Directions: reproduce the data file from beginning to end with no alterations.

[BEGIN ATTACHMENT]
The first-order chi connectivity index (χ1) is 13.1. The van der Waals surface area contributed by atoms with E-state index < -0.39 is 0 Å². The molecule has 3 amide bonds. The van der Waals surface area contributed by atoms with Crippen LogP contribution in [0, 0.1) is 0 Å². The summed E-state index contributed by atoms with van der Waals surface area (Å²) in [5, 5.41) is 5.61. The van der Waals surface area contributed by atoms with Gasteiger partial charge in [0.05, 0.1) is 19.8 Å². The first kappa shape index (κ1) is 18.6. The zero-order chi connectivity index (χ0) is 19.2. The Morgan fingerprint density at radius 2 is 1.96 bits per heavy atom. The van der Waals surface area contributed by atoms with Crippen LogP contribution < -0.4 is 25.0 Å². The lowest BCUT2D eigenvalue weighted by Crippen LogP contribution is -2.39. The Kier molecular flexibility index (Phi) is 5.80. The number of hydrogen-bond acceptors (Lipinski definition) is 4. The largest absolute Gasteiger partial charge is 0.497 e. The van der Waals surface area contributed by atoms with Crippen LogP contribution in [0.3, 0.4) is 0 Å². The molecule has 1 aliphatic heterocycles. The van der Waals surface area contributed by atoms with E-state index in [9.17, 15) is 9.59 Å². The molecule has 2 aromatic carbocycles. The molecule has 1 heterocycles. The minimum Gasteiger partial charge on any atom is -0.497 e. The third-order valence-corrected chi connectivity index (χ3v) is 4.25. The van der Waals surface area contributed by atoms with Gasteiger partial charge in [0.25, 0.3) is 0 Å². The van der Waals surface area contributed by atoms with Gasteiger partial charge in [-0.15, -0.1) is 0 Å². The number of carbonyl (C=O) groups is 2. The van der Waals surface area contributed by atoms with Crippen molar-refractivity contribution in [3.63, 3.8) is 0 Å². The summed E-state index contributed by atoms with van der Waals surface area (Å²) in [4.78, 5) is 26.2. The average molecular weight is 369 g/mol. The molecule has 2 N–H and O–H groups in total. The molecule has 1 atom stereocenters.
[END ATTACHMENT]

The first-order chi connectivity index (χ1) is 13.1. The van der Waals surface area contributed by atoms with E-state index < -0.39 is 0 Å². The molecule has 3 amide bonds. The van der Waals surface area contributed by atoms with Crippen LogP contribution in [0, 0.1) is 0 Å². The summed E-state index contributed by atoms with van der Waals surface area (Å²) in [5, 5.41) is 5.61. The van der Waals surface area contributed by atoms with Gasteiger partial charge in [0.05, 0.1) is 19.8 Å². The first kappa shape index (κ1) is 18.6. The zero-order chi connectivity index (χ0) is 19.2. The Morgan fingerprint density at radius 2 is 1.96 bits per heavy atom. The van der Waals surface area contributed by atoms with Crippen LogP contribution < -0.4 is 25.0 Å². The lowest BCUT2D eigenvalue weighted by Crippen LogP contribution is -2.39. The Kier molecular flexibility index (Phi) is 5.80. The number of hydrogen-bond acceptors (Lipinski definition) is 4. The largest absolute Gasteiger partial charge is 0.497 e. The van der Waals surface area contributed by atoms with Crippen LogP contribution in [0.3, 0.4) is 0 Å². The molecule has 1 aliphatic heterocycles. The van der Waals surface area contributed by atoms with E-state index in [9.17, 15) is 9.59 Å². The molecule has 2 aromatic carbocycles. The molecule has 1 heterocycles. The minimum Gasteiger partial charge on any atom is -0.497 e. The third-order valence-corrected chi connectivity index (χ3v) is 4.25. The van der Waals surface area contributed by atoms with Gasteiger partial charge in [0.25, 0.3) is 0 Å². The van der Waals surface area contributed by atoms with Gasteiger partial charge in [-0.15, -0.1) is 0 Å². The number of carbonyl (C=O) groups is 2. The van der Waals surface area contributed by atoms with Crippen molar-refractivity contribution in [3.63, 3.8) is 0 Å². The summed E-state index contributed by atoms with van der Waals surface area (Å²) in [4.78, 5) is 26.2. The average molecular weight is 369 g/mol. The molecule has 2 N–H and O–H groups in total. The molecule has 1 atom stereocenters.